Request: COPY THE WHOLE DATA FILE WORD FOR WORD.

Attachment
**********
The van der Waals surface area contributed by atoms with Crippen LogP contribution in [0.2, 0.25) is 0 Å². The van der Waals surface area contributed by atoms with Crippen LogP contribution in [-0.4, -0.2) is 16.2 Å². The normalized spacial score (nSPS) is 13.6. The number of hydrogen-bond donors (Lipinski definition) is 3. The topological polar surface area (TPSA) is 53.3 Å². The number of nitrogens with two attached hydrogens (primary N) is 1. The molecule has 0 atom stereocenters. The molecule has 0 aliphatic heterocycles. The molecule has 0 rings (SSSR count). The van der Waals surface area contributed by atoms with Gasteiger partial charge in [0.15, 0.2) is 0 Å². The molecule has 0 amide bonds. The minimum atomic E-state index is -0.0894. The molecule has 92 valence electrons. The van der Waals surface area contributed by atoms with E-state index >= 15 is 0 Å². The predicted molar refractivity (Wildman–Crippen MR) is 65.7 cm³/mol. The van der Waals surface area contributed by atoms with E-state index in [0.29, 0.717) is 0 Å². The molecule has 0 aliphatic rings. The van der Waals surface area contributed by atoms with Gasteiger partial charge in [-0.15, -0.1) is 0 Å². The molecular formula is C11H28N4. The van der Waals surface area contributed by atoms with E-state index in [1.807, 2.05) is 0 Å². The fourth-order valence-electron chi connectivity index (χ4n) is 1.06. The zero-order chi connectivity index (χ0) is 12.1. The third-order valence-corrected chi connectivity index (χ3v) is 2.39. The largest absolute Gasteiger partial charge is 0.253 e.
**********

The van der Waals surface area contributed by atoms with Crippen LogP contribution in [0.2, 0.25) is 0 Å². The van der Waals surface area contributed by atoms with Crippen LogP contribution in [-0.4, -0.2) is 16.2 Å². The normalized spacial score (nSPS) is 13.6. The number of hydrogen-bond donors (Lipinski definition) is 3. The topological polar surface area (TPSA) is 53.3 Å². The number of nitrogens with two attached hydrogens (primary N) is 1. The molecule has 0 atom stereocenters. The molecule has 0 aliphatic heterocycles. The molecule has 0 rings (SSSR count). The van der Waals surface area contributed by atoms with Gasteiger partial charge in [0.15, 0.2) is 0 Å². The molecule has 0 amide bonds. The minimum atomic E-state index is -0.0894. The molecule has 92 valence electrons. The van der Waals surface area contributed by atoms with E-state index >= 15 is 0 Å². The predicted molar refractivity (Wildman–Crippen MR) is 65.7 cm³/mol. The van der Waals surface area contributed by atoms with E-state index in [0.29, 0.717) is 0 Å². The molecule has 0 aliphatic rings. The van der Waals surface area contributed by atoms with Gasteiger partial charge in [-0.15, -0.1) is 0 Å². The molecular formula is C11H28N4. The van der Waals surface area contributed by atoms with E-state index in [1.807, 2.05) is 0 Å². The fourth-order valence-electron chi connectivity index (χ4n) is 1.06. The zero-order chi connectivity index (χ0) is 12.1. The third-order valence-corrected chi connectivity index (χ3v) is 2.39. The largest absolute Gasteiger partial charge is 0.253 e.